TechnologyParasite could help wolves become pack leaders

Parasite could help wolves become pack leaders


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To become chefs, not everyone is equal. This is shown by a study that suggests that wolves infected with the common parasite are much more likely to establish themselves as leaders of their pack. This colonizes the brain and pushes the host to take risks.

This single-celled parasite, called Toxoplasma gondii, breeds only in cats and felines, but can infect any warm-blooded animal. It is estimated that 30 to 50% of the population is infected with this parasite, which remains there for life as dormant tissue. The human immune system usually prevents any symptoms from appearing.

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Research has established a link between its presence in the human brain and an increase in risky behavior and aggression. Others dispute the existence of such a link. The study, published Thursday in the scientific journal Communications Biology, is based on a 26-year observation of gray wolves in Yellowstone National Park in the United States. Researchers from the Yellowstone Wolf Project analyzed blood samples from 230 wolves and 62 cougars. The latter are known to spread the parasite when communicating with wolves.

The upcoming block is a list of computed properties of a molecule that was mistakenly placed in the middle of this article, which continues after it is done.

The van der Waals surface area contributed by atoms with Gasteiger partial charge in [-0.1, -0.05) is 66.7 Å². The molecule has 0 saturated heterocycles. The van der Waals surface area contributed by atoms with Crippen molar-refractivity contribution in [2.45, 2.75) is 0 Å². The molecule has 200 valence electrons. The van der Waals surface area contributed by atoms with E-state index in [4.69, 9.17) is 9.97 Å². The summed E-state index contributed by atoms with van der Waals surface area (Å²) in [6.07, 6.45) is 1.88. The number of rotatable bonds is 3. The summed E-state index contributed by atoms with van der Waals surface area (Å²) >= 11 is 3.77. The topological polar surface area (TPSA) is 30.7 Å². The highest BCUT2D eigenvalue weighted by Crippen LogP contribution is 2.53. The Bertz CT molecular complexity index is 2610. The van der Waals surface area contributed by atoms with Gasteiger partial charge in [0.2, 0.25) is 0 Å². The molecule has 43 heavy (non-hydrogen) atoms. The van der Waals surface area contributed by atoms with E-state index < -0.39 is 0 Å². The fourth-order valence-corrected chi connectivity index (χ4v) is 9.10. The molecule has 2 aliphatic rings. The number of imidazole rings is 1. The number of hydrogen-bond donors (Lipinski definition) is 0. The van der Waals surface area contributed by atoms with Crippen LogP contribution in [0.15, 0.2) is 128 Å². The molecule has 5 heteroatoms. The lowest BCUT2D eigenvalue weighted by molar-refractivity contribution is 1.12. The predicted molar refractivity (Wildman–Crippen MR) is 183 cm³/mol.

Infected hyenas will move closer to lions

Their study found that an infected wolf is eleven times more likely than an uninfected wolf to leave its pack, indicative of a greater risk appetite. And an infected wolf is 46 times more likely to become a pack leader, according to a study that recalls that this role usually goes to the most aggressive and adventurous person.

These three findings provide “rare evidence that a parasitic infection affects the behavior of a population of wild mammals,” the study says. “Being more fearless is not a bad thing in itself, but it can shorten the lives of animals because their decisions can endanger them more often,” explained Kira Cassidy, co-author of the study.

Another study published last year concluded that the bolder, vermin-induced behavior of young hyenas in Kenya makes them more likely to approach lions and be bitten. The same scenario will work with rodents infected with the parasite: they lose all instinctive fear of their first predator, the cat, which is the preferred host for Toxoplasma gondii.

A parasite that can seriously affect a person

Praising the results of the wolf study, William Sullivan, professor of pharmacology and toxicology at Indiana University, warns that they do not prove causation. “A wolf with a risky temperament may simply be more likely to venture into cougar territory and contract toxoplasmosis there” (caused by the parasite in question), notes a professor who has studied the parasite for more than 25 years.

But “if the results are correct, they suggest we are underestimating the impact of Toxoplasma on ecosystems,” he adds. In humans, the parasite primarily affects immunocompromised individuals and causes toxoplasmosis, a disease that can damage the brain and eyes. Infection usually occurs when eating too raw meat or when caring for a cat, in particular, when cleaning her bedding.

Ajay Vyas, a parasite specialist at Nanyang University in Singapore, doubts that such an infection in humans could lead to risky behavior. “Human behavior is very different from that of other animals,” he notes.

Source: Le Parisien

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